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Ware v. Commissioner of Social Security

United States District Court, N.D. Alabama, Southern Division

March 25, 2019

TAMMIE SHERELL WARE, Plaintiff,
v.
COMMISSIONER OF SOCIAL SECURITY, Defendant.

          MEMORANDUM OPINION [1]

          JOHN H. ENGLAND, III UNITED STATES MAGISTRATE JUDGE

         Plaintiff Tammie Sherell Ware (“Ware”) seeks review, pursuant to 42 U.S.C. § 405(g), § 205(g) of the Social Security Act, of a final decision of the Commissioner of the Social Security Administration (“Commissioner”) denying her application for a period of disability and disability insurance benefits (“DIB”). (Doc. 1). Ware timely pursued and exhausted her administrative remedies. This case is therefore ripe for review under 42 U.S.C. § 405(g). The undersigned has carefully considered the record and, for the reasons stated below, the Commissioner's decision is REVERSED

         I. Factual and Procedural History

         Ware protectively filed an application for a period of disability and DIB on August 14, 2012, alleging an onset date of March 10, 2008.[2] (Tr. 314-17). On November 2, 2012, the Commissioner denied Ware's claim. (Tr. 190-94). On November 21, 2012, Ware requested a hearing before an administrative law judge (“ALJ”). (Tr. 198-99). On December 6, 2013, the ALJ held a hearing. (Tr. 75-116). At the hearing, Ware amended her alleged onset date to February 27, 2010, (tr. 78). The ALJ denied Ware's claim on April 29, 2014. (Tr. 152-74). Ware sought review by the Appeals Council, which vacated the decision and remanded the case to the ALJ to reconsider Ware's residual functional capacity (“RFC”)[3] and obtain new testimony from a vocational expert. (Tr. 177-79).

         On remand, the ALJ held a new hearing on April 5, 2016. (Tr. 33-74). The ALJ denied Ware's claim again on July 6, 2016. (Tr. 10-32). Ware again sought review by the Appeals Council, but this time it denied her request. (Tr. 1-6). On July 11, 2017, the date on which the Appeals Council denied review, the ALJ's second decision became the final decision of the Commissioner. On September 8, 2017, Ware initiated this action. (Doc. 1).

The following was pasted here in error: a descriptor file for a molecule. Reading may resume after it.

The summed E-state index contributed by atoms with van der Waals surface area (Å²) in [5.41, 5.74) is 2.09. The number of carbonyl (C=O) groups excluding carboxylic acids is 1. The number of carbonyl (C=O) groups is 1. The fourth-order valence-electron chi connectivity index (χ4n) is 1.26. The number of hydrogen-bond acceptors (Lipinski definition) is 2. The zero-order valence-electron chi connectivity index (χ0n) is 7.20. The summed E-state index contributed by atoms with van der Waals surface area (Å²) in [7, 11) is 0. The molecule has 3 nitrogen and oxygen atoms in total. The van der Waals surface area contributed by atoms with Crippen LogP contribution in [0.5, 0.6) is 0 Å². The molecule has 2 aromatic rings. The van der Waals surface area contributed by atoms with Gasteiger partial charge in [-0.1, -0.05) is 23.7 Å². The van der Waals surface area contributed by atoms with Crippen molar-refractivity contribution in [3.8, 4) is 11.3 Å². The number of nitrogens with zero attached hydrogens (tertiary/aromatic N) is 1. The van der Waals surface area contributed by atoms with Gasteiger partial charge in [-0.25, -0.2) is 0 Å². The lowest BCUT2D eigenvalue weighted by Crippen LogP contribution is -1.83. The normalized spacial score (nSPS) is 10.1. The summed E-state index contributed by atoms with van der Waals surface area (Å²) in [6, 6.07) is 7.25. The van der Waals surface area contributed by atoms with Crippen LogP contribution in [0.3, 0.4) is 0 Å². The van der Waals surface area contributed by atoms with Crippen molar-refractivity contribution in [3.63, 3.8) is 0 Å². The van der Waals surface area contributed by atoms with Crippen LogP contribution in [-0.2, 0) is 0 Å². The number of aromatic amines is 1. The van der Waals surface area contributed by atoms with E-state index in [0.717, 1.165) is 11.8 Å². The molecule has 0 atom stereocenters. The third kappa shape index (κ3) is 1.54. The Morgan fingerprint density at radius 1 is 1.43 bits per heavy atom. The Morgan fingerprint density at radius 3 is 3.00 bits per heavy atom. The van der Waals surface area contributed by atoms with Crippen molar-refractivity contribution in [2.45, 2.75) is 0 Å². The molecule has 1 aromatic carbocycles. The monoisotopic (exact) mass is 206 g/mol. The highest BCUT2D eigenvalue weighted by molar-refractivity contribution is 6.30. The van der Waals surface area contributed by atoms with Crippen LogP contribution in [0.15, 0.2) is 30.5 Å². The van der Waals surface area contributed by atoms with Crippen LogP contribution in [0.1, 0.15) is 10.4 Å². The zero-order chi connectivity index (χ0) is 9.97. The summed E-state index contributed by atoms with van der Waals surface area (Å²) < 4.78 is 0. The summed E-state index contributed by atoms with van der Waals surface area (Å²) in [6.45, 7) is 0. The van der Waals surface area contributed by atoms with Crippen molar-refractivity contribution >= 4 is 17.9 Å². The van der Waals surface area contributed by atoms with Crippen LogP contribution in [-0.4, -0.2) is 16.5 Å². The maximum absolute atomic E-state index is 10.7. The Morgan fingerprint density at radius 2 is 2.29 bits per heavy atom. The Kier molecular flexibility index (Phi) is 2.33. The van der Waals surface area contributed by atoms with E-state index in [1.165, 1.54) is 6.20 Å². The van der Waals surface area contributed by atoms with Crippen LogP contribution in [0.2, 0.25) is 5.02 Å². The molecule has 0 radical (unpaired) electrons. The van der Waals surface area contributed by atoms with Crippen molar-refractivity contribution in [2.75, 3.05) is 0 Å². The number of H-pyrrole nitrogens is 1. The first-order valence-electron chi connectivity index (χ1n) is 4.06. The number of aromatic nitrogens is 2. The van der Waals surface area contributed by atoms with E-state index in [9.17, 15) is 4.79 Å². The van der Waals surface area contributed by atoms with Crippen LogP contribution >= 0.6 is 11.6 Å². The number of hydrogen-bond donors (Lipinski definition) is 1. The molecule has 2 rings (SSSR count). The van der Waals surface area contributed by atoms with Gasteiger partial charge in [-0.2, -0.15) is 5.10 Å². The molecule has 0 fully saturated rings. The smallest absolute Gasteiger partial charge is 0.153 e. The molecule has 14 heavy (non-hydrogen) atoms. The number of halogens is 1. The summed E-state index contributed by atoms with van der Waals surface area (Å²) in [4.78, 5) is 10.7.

On the date of the ALJ's second decision, Ware was forty-seven years old, with previous work as certified nurse's assistant and a cleaner/housekeeper. (Tr. 24).

         II. Standard of Review[[4]]

         The court's review of the Commissioner's decision is narrowly circumscribed. The function of this Court is to determine whether the decision of the Commissioner is supported by substantial evidence and whether proper legal standards were applied. Richardson v. Perales, 402 U.S. 389, 390, 91 S.Ct. 1420, 1422 (1971); Wilson v. Barnhart, 284 F.3d 1219, 1221 (11th Cir. 2002). This court must “scrutinize the record as a whole to determine if the decision reached is reasonable and supported by substantial evidence.” Bloodsworth v. Heckler, 703 F.2d 1233, 1239 (11th Cir. 1983). Substantial evidence is “such relevant evidence as a reasonable person would accept as adequate to support a conclusion.” Id. It is “more than a scintilla, but less than a preponderance.” Id.

         This Court must uphold factual findings that are supported by substantial evidence. However, it reviews the ALJ's legal conclusions de novo because no presumption of validity attaches to the ALJ's determination of the proper legal standards to be applied. Davis v. Shalala, 985 F.2d 528, 531 (11th Cir. 1993). If the court finds an error in the ALJ's application of the law, or if the ALJ fails to provide the court with sufficient reasoning for determining the proper legal analysis has been conducted, it must reverse the ALJ's decision. Cornelius v. Sullivan, 936 F.2d 1143, 1145-46 (11th Cir. 1991).

         III. Statutory and Regulatory Framework

         To qualify for disability benefits and establish her entitlement for a period of disability, a claimant must be disabled as defined by the Social Security Act and the Regulations promulgated thereunder.[5] The Regulations define “disabled” as “the inability to do any substantial gainful activity by reason of any medically determinable physical or mental impairment which can be expected to result in death or which has lasted or can be expected to last for a continuous period of not less than twelve (12) months.” 20 C.F.R § 404.1505(a). To establish entitlement to disability benefits, a claimant must provide evidence of a “physical or mental impairment” which “must result from anatomical, physiological, or psychological abnormalities which can be shown by medically acceptable clinical and laboratory diagnostic techniques.” 20 C.F.R. § 404.1508.

         The Regulations provide a five-step process for determining whether a claimant is disabled. 20 C.F.R. § 404.1520(a)(4)(i-v). The Commissioner must determine in sequence:

(1) whether the claimant is currently employed;
(2) whether the claimant has a severe ...

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